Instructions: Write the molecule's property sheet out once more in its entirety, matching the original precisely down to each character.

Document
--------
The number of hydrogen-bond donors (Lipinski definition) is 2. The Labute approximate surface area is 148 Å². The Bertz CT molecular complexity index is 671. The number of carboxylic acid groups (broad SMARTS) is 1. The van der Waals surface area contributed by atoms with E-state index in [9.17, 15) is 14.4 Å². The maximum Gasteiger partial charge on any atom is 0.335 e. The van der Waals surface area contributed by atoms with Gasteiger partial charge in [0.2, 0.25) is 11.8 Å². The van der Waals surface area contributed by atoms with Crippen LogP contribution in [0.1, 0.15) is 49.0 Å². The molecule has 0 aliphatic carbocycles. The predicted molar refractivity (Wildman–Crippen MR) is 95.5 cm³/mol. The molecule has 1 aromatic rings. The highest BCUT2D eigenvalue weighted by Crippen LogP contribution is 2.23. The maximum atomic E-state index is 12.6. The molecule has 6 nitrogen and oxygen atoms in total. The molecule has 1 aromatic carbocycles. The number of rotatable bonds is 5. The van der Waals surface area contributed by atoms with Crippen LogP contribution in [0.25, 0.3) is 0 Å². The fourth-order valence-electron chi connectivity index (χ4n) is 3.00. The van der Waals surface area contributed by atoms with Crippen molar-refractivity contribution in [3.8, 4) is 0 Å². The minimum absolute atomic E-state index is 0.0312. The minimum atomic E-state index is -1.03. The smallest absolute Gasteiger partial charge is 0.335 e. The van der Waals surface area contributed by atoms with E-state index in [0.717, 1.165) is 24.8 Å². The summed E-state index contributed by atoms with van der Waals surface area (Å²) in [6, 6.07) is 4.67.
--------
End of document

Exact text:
The number of hydrogen-bond donors (Lipinski definition) is 2. The Labute approximate surface area is 148 Å². The Bertz CT molecular complexity index is 671. The number of carboxylic acid groups (broad SMARTS) is 1. The van der Waals surface area contributed by atoms with E-state index in [9.17, 15) is 14.4 Å². The maximum Gasteiger partial charge on any atom is 0.335 e. The van der Waals surface area contributed by atoms with Gasteiger partial charge in [0.2, 0.25) is 11.8 Å². The van der Waals surface area contributed by atoms with Crippen LogP contribution in [0.1, 0.15) is 49.0 Å². The molecule has 0 aliphatic carbocycles. The predicted molar refractivity (Wildman–Crippen MR) is 95.5 cm³/mol. The molecule has 1 aromatic rings. The highest BCUT2D eigenvalue weighted by Crippen LogP contribution is 2.23. The maximum atomic E-state index is 12.6. The molecule has 6 nitrogen and oxygen atoms in total. The molecule has 1 aromatic carbocycles. The number of rotatable bonds is 5. The van der Waals surface area contributed by atoms with Crippen LogP contribution in [0.25, 0.3) is 0 Å². The fourth-order valence-electron chi connectivity index (χ4n) is 3.00. The van der Waals surface area contributed by atoms with Crippen molar-refractivity contribution in [3.8, 4) is 0 Å². The minimum absolute atomic E-state index is 0.0312. The minimum atomic E-state index is -1.03. The smallest absolute Gasteiger partial charge is 0.335 e. The van der Waals surface area contributed by atoms with E-state index in [0.717, 1.165) is 24.8 Å². The summed E-state index contributed by atoms with van der Waals surface area (Å²) in [6, 6.07) is 4.67.